Wednesday, August 24, 2016


The 2016 Summer Olympics just wrapped up for another four years. My wife is a fan of the Olympics and looks forward to watching. I, on the other hand, am not a fan. However, this year I watched more Olympic competition than I had in my entire life. Every evening, beginning with the head-scratchingly odd opening ceremony, Mrs. P and I sat on the sofa opposite our new, high-definition, flat screen TV and watched every prime-time broadcast. Actually, it was on the television and we glanced up when we heard cheers or gasps. Mostly, we fiddled with our phones. She played Candy Crush and checked the status of her various eBay auctions. I checked Instagram and tweeted sarcastic observations about the Olympics. Mrs. Pincus went to visit family in Virginia Beach during the second week of the Olympics and I didn't watch a single second of the games, choosing instead to catch up on a few bad movies I had DVRed. However, when she returned, we again watched together until the closing ceremony.

I'll tumble 4 U.
I am fascinated by women's gymnastics. I can't figure out how a young lady, standing barely four-and-a-half feet tall, can exert enough power to bound on to a "horse," launch herself into the air a distance of twice her height, spin around in all directions and land gracefully on her feet. Only to have some judge knock off a few points because her right heel stepped back three inches. Hey, I'd like to see the judge try that. We marveled as 17 year-old British gymnast Ellie Downie flipped and fell on her neck during her floor exercise performance, her head crumpling underneath the full weight of her body. (Granted, it's only 117 pounds, but — jeez! — it's still 117 pounds!) Obviously shaken, Ellie attempted to continue her routine, but was soon helped off the mat by her coach. Moments later, she emerged from the training room to participate in the vault. Her coach cautioned her to try one vault. She waved him off, explaining, "If I can do one vault, I can do two." Ellie Downie, despite her petite stature, can kick your ass.

All together now.
One evening, Mrs. P and I watched something called "men's synchronized platform diving." an event I didn't know existed until I began watching it. Two toned young men in skimpy bathing suits leaped from a cement platform, twisting, flipping and turning all the way down until they broke the surface of the water, creating only the slightest of splashes. The whole display reminded me of the famous Groucho/Harpo "mirror scene" from the classic film Duck Soup, only not nearly as funny. I noticed when the divers emerged from the pool, they made a bee-line for the showers situated just behind the tall diving platforms. Every one of them. They stood for a long time under the rushing stream of water, making sure every inch of their exposed skin was rinsed. Some massaged their own scalps rather vigorously. I didn't think too much about this until I saw that, over the next few days, the pool used for diving had turned a bright and nauseating shade of green. The official cause was... actually, there were several explanations offered and several fingers pointed. Everything from improper chemical treatments, to lack of chemical treatments to contractor issues. This is the Olympics, for crissakes! The world's athletic stage. NBC is sinking nearly 11 billion dollars into this thing. International companies are paying top dollar for sponsorship. Can't you get a guy with one of those long-handled nets and a bucket of chlorine to clean that shit up?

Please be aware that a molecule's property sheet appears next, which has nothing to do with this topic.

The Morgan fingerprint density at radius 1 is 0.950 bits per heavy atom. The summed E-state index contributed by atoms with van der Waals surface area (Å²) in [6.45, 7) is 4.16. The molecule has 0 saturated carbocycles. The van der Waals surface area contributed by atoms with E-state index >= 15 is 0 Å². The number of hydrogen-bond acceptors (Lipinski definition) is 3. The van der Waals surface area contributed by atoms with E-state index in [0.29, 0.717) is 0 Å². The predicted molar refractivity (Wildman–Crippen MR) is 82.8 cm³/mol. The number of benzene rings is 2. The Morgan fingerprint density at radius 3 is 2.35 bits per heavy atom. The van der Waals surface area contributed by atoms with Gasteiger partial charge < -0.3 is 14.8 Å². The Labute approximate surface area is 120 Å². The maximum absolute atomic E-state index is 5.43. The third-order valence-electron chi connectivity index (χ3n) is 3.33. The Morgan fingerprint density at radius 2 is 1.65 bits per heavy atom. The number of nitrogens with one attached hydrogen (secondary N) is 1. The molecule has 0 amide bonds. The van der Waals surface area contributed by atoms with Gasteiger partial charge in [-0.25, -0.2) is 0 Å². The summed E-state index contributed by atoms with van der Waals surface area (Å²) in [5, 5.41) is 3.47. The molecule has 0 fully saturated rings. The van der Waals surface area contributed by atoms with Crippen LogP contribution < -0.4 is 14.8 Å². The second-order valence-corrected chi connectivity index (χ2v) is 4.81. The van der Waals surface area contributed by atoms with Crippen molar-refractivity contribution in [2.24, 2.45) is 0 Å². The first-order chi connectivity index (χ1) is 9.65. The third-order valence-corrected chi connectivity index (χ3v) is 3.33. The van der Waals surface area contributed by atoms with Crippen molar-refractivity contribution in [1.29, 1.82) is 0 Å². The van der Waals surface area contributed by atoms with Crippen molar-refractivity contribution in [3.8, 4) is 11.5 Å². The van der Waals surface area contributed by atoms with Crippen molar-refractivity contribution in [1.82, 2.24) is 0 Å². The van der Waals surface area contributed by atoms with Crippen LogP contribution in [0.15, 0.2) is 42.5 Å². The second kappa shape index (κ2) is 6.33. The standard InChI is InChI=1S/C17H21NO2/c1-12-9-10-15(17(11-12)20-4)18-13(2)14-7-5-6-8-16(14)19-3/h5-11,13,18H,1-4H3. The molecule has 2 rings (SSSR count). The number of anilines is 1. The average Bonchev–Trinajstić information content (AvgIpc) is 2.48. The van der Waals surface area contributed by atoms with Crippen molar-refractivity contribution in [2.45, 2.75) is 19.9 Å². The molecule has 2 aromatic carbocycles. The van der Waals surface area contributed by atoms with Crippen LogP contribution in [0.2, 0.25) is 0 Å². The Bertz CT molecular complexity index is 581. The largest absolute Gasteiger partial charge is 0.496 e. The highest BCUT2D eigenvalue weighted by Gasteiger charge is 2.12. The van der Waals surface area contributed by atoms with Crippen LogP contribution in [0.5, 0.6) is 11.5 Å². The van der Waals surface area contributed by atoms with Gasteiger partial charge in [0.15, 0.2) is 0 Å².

...and it was all yellow.
While looking up "Olympic swimming" on Google (I was sort of getting into this), I came across a very disturbing article. Very, very disturbing. Several swimmers, divers and other water-sports athletes were asked if they "pee" in the pool. The overwhelming reply was "yes." Wait. Let me amend that. The overwhelming reply was "Of course!" As though it was the obvious answer with absolutely no alternative. They said there is no time to constantly get out of the pool for a bathroom visit. It would drastically cut into training time and be detrimental to their performance. One Olympian even went so far as to say, "If a swimmer tells you they don't pee in the pool, they're lying," Didn't they listen to Mom? Or the lifeguard? Or the code of decency? Or common-fucking-sense? The question was answered with pride. Like peeing in a swimming pool was some sort of "rite of passage." That's not all. I found out, later in the same article, that the unmistakable smell of "swimming pool" is not the natural scent of chlorine (as we have always been led to believe). No. That smell is chloramines, which is created from a reaction of chlorine mixing with urine. Yes sir! People have always been peeing in pools! Chlorine has no smell. It has to be pissed on in order to smell like chlorine. Also, that burning sensation you get in your eyes when you go under water in a pool? Yeah, that's chlorine's reaction to piss, too.

Lie detector.
Recently, Mrs. Pincus and I returned from our fourth cruise in four years. While packing for each of those trips, I never considered taking a bathing suit. Hell, I don't even own a bathing suit. I haven't set foot (or any other body part) in a public swimming pool in years. Years! My feeling was: I wouldn't want to bathe with a bunch of strangers. When you think about it, how different is swimming in a pool from bathing? Some people actually feel that the two concepts are interchangeable. I always shunned swimming with the excuse: "There ain't enough chlorine in the world to get me to go into a pool with a bunch of strangers." Now that I know chlorine is actually the tattletale for pool-pissers, I stand by my reasoning. Except now, the reason has changed.

Still think a dip in the pool is relaxing?

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